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I used to subscribe to Comcast Digital TV with HD and cable modem service. I cancelled the cable TV but kept the cable modem service.


I just got a TV with a ATSC tuner. I cannot use OTA because of a mountain in the way. I connected the TV to the cable outlet and I get basic analog cable and the local networks in HD. I know watching ESPN, Discovery or other cable channels is illegal and stealing cable. But I literally only watch HD.


Is it illegal to watch FOX/NBC/CBS/ABC over the cable since the exact signal and programing is otherwise available freely?


If it is not illegal could they accuse me of watching the other channels even though I never tune to them?
 

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A few things:


1. It's QAM, not ATSC.

2. It's not illegal, and nobody here is going to care if you do it.

3. Comcast will probably be out to trap the majority of the analog channels soon anyway.
 

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IANAL but I suspect some would argue that it is as legal as reading a copy of the New York Times at a news stand (which is also freely available at the library), without paying for it, and placing it back when you're done. Just because it's free elsewhere doesn't give you the right to access it without permission, in the eyes of the law.


But given they're not the RIAA, I can't imagine more than a light slap on the wrist and cutting it off if they found out.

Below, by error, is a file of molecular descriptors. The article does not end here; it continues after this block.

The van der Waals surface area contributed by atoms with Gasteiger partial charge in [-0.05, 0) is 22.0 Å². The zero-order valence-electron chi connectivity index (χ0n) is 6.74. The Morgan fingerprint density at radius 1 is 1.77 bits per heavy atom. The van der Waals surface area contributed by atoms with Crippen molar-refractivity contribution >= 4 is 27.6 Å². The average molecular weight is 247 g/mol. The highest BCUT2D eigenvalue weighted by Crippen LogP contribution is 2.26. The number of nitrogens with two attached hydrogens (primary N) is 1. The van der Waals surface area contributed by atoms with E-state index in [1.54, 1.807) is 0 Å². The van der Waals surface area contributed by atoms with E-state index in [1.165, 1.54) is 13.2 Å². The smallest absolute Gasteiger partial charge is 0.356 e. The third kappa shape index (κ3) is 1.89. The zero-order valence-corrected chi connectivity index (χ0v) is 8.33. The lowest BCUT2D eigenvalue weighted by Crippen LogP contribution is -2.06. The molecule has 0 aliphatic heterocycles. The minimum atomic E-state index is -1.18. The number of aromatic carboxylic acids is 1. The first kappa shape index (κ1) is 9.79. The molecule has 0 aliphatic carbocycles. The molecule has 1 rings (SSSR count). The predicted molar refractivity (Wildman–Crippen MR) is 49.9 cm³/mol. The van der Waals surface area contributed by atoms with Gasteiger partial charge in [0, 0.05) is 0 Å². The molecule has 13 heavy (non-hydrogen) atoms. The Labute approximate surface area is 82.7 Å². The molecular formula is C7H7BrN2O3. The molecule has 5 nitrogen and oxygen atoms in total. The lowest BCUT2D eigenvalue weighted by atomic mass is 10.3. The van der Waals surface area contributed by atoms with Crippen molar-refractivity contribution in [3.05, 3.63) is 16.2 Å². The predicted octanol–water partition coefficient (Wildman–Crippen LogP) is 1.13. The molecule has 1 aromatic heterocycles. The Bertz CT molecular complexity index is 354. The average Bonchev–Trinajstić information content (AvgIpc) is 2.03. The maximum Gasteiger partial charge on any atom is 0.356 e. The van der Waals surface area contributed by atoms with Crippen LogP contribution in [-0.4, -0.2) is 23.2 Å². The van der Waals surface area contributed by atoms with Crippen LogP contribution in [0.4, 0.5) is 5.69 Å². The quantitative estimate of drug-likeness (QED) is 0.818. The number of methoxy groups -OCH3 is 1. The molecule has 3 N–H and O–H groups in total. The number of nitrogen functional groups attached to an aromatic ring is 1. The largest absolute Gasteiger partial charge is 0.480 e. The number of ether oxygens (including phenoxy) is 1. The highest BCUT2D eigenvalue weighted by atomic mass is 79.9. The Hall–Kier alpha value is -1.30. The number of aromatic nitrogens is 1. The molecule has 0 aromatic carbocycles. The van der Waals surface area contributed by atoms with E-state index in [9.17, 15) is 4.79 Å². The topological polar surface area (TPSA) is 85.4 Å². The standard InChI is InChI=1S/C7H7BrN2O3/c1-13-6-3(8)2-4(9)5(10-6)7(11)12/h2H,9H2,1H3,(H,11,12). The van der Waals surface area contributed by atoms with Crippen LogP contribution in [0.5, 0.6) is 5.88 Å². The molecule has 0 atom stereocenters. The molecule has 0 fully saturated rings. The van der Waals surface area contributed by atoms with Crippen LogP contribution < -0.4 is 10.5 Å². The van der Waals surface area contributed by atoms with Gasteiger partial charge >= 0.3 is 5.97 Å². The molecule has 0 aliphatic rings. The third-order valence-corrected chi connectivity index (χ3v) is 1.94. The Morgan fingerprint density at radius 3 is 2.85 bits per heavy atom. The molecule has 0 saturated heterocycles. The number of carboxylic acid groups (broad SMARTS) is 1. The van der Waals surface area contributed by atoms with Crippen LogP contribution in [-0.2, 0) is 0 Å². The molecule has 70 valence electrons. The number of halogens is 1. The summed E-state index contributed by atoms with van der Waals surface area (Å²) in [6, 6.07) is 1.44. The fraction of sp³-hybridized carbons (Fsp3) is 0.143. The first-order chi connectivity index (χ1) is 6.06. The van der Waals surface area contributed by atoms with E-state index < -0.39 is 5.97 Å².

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Quote:
Originally Posted by O2C /forum/post/12915046


IANAL but I suspect some would argue that it is as legal as reading a copy of the New York Times at a news stand

I think a better analogy would be reading a copy of the NYT that someone left on a bus bench. (or reading the front page that is displayed openly in a vending machine)


Some cable companies (in the "old days") would deliberately leave cable active to "entice" a potential subscriber when someone would move out of a home.
 

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I'd just keep it. But if you do feel "guilty" you could call comcast to cut or shut off the paid channels.


Prehapps they have a low end system that allows basic channels for a few buck on top of you internet..
 

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Yeah - to be perfectly legal, you should subscribe to a "locals only" package. You'll probably have to be forceful about, as they will press to upsell you to their digital cable service, but be insistent and polite about it.